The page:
I hope this is going to work as well in real life as it does in my imagination.
The flags provide good, bright, heraldic colours (of course) and I am hoping that I have done a large enough area to create the Roundel in the manner that I have “seen”.
This section has been embroidered on a piece of calico I had conveniently to hand, using Danish Flower Thread, which is not at all shiny. That will help the sunrise to settle back behind the other elements. I’ve used closely-set rows of chain stitch and reverse chain stitch alternately, so as to keep the stitches facing the same way while minimising the number of ends that need to be finished off.
I’ve used two slightly different shades in the needle for each colour. That helped me to get the colours as accurate as I could while keeping within the colour range I had to choose from. In the case of the blues, I used three shades only – the middle shade appears as the darker one in the Swedish section and the lighter one in the British section. I’m very pleased with how that worked, as the two very different blues live very happily together here.
I found some pictures of Tynemouth Priory online to help me draft my design, and then went rummaging for pictures of vessels built on the Tyne that were in service at the time of the war.
Of course this is all entirely speculative; we have found Great Grandfather on a crew list of 1915, but unfortunately so far we haven’t found any images of the ship. His crewmates include many local lads, of course, but also Danes, Finns, a Russian, and even other Swedes. There must be so many untold stories there…
In the first draft, I was still working on the idea of the gold cross being like the St George’s cross, and I was very disappointed that the Swedish flag almost seemed to vanish.
In the second, I corrected that misapprehension, trialled a vertical rather than diagonal division, and used a different vessel, this one slightly smaller and coming inward rather than departing.
I’ve also moved the Priory to the right a little so that there is rather more of a sense of balance.
In the third draft, I reinstated the diagonal, left the Priory shifted rightwards, and returned to the first vessel. I’ve also slightly enlarged the Priory.
As I look at these, I find myself thinking that the design rather resembles naval ship badges, so perhaps what I need to do is to shrink the whole design a little, tweak it a little more, and edge the circle with a wreath or rope motif.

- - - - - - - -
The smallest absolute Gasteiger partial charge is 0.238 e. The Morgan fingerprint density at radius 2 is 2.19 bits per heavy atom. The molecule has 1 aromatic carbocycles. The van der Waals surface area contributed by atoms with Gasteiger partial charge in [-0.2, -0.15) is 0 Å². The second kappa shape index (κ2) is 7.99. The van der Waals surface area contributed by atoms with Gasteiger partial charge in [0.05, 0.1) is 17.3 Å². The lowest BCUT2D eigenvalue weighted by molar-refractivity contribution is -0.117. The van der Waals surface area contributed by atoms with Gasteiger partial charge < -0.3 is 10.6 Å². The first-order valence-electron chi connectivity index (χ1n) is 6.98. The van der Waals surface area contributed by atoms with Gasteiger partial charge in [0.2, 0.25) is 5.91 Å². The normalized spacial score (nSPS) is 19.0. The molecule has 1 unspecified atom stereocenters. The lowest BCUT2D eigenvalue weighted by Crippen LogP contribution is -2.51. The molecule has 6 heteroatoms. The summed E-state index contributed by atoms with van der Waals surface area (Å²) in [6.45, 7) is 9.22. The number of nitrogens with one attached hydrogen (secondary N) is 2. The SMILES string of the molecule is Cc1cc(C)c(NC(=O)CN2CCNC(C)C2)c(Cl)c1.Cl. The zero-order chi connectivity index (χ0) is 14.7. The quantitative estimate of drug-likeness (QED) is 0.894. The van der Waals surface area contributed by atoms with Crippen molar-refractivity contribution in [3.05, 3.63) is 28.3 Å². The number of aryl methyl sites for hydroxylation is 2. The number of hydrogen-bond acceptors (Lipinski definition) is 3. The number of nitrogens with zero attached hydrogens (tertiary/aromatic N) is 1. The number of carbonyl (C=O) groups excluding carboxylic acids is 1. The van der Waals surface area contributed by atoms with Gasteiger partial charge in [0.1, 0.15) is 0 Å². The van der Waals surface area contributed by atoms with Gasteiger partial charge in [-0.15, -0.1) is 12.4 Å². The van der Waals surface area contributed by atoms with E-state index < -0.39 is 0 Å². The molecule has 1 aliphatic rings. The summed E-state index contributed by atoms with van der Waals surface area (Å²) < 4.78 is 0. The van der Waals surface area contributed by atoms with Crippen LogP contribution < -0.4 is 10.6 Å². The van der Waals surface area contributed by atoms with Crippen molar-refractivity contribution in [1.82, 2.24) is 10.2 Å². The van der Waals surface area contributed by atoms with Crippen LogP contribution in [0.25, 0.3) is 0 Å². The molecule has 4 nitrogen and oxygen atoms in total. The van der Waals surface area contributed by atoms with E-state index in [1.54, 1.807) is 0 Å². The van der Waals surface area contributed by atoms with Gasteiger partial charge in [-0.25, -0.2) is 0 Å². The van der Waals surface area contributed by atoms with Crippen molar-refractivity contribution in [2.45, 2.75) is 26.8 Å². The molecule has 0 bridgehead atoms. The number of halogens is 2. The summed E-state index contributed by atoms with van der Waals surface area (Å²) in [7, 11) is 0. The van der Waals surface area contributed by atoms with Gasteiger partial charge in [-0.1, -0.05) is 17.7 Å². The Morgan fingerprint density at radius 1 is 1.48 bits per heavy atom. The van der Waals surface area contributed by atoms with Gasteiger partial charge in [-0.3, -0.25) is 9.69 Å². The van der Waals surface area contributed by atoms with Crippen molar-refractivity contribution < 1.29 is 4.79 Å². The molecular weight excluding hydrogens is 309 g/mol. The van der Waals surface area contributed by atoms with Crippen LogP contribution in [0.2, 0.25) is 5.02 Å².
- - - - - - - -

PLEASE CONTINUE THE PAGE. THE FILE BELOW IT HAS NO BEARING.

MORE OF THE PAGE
I am now a member of The Embroiderers Guild, and when my membership card arrived, so did some information about a project they are doing in collaboration with SSAFA, called “100 Hearts”. It offers embroiderers and textile artists the opportunity to create their own memorial to all those who fought and died or came back changed, to all those who kept the home fires burning, and, in summary, to all the many untold stories of that time.
Now, generally speaking I’m not very good at responding to a brief I’ve not created myself, but as I sat reading the information and pondering whether to join in, I thought about my Grandmama, who taught me to embroider, but who would probably be bemused and (I hope) impressed in equal measure by what I have done with what she taught me. Her father was a Swedish immigrant to the UK, who became a British citizen shortly after her birth. He won’t have been a young man when the war broke out, and I’m sure he wasn’t called up, but he was a mariner, and I expect that he was working in coasting freighters, keeping the supply of food and fuel moving. From that I thought that he could stand for the many immigrants and naturalised citizens who, in the face of the hysteria and suspicion of the time, continued to serve their adopted home loyally and well.
So my design will be specific and local – he lived in South Shields, and I’m using the headland and the shape of Tynemouth Priory to stand for that – but it stands for much, much more than that.
I will be searching to see what more I can find out, about Great Grandfather, about what he might have been doing, and about what records there may be concerning the war service of immigrants and naturalised citizens, and we will see what I manage to come up with!
To begin with, I want Tynemouth Priory to be set against a “sunset” of the two flags of Sweden and the United Kingdom. I had originally misremembered that the gold cross on the Swedish flag was essentially the same as the cross of St George, but no, the vertical line is set closer to the hoist (the part of the flag nearest the flagpole).
Once I’ve decided how large my sunset needs to be, I can start stitching it while I go to have a look at Tynemouth priory….